Before moving to Montana some twenty-six years ago, I found a handbook that seemed just the ticket for the whole family to read. An Idiot’s Guide to Montana had as its subtitle, “How to behave in the Last Best Place and not piss off the natives.”
Initially, I thought “natives” was in reference to indigenous people. I was wrong. The word was used to describe people who had been born here and therefore had special privileges that nobody else would ever enjoy. Birth rights, if you will. Many advertised their specialness with bumper stickers that read, NATIVE.
I find the whole native thing bewildering because, as has been noted, many natives can trace their lineage to a great-grandmother who simply couldn’t turn enough tricks to get to the coast.
That being said, the book came in handy with well-thought cautionary advice we’ve endeavored to heed.
There was a chapter about driving, for instance. It explained how real Montanans didn’t need four-wheel-drive vehicles, let alone any of those made in a foreign country. Up here, Ford and Chevy have ardent admirers; Toyota, Subaru and Volvo were listed under a section called, “communist cars.” A sub-chapter was titled “We don’t use turn signals,” followed by another called, “I’ll park wherever I damn well please,” that explained that Montanans had been parking long before anybody had thought to bother with all that yellow paint.
There are several references to the land in Montana, such as, “Do not call your 20 acres a ranch, even if you have a breeding pair of alpacas.” “Ranchette” would be more appropriate, but sounds stupid—like something a realtor might say.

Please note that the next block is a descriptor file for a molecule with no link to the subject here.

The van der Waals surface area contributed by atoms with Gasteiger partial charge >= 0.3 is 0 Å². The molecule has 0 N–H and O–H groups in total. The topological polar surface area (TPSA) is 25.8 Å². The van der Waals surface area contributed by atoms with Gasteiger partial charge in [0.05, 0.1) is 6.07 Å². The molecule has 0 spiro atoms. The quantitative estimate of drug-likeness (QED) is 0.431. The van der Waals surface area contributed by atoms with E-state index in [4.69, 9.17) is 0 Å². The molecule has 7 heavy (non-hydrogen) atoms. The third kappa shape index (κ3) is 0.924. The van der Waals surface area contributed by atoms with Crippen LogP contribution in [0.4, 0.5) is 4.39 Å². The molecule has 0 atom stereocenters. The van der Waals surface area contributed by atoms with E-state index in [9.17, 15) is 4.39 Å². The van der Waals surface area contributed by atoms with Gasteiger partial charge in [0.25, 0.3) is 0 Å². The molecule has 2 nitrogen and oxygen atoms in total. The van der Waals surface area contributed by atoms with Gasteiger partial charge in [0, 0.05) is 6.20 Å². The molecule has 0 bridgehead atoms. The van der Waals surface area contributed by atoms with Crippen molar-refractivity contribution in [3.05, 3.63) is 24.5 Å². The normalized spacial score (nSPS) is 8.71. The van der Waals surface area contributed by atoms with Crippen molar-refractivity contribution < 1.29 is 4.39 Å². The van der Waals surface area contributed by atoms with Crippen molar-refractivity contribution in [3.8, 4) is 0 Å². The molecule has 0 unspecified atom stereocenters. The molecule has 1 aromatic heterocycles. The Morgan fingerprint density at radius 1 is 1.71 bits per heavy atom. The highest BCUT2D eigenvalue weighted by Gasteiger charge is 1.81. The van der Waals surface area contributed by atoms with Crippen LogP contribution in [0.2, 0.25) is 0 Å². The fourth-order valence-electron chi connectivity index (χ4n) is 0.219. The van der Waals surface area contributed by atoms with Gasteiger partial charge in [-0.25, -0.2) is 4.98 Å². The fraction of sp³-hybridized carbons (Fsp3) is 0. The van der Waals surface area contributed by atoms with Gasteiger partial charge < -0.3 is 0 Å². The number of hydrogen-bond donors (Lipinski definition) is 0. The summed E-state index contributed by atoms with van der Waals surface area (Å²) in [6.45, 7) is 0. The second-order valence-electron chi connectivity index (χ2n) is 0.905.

The book also warned against calling farm subsidies “rural welfare.” And it advised that when listening to a rancher talk about life in the Big City, it’s best to just look down and scratch the dirt with the toe of your boot or Birkenstock, whichever might be the case.
Unless you own a cow, you aren’t allowed to wear a cowboy hat. The only exception is rodeo night, to which attendance is mandatory or you won’t be allowed to vote in the next general election, an action that tends to deter Democrats who wince at team roping and are more likely to be vegan.
Cowboy shirts with sleeve fringe are only for tourists and country singers with at least one gold record. Jeans are worn outside the boot, unless you’re from Texas which presents a whole host of other problems. Wearing clothes made by L.L. Bean, Patagonia or Armani is ill-advised; Levi’s, Carhartt and Filson are acceptable brands. New blue jeans are to be weighted down and dragged wet behind a horse for several hours before wearing. (This is a time-honored tradition to keep one from looking like a dude.)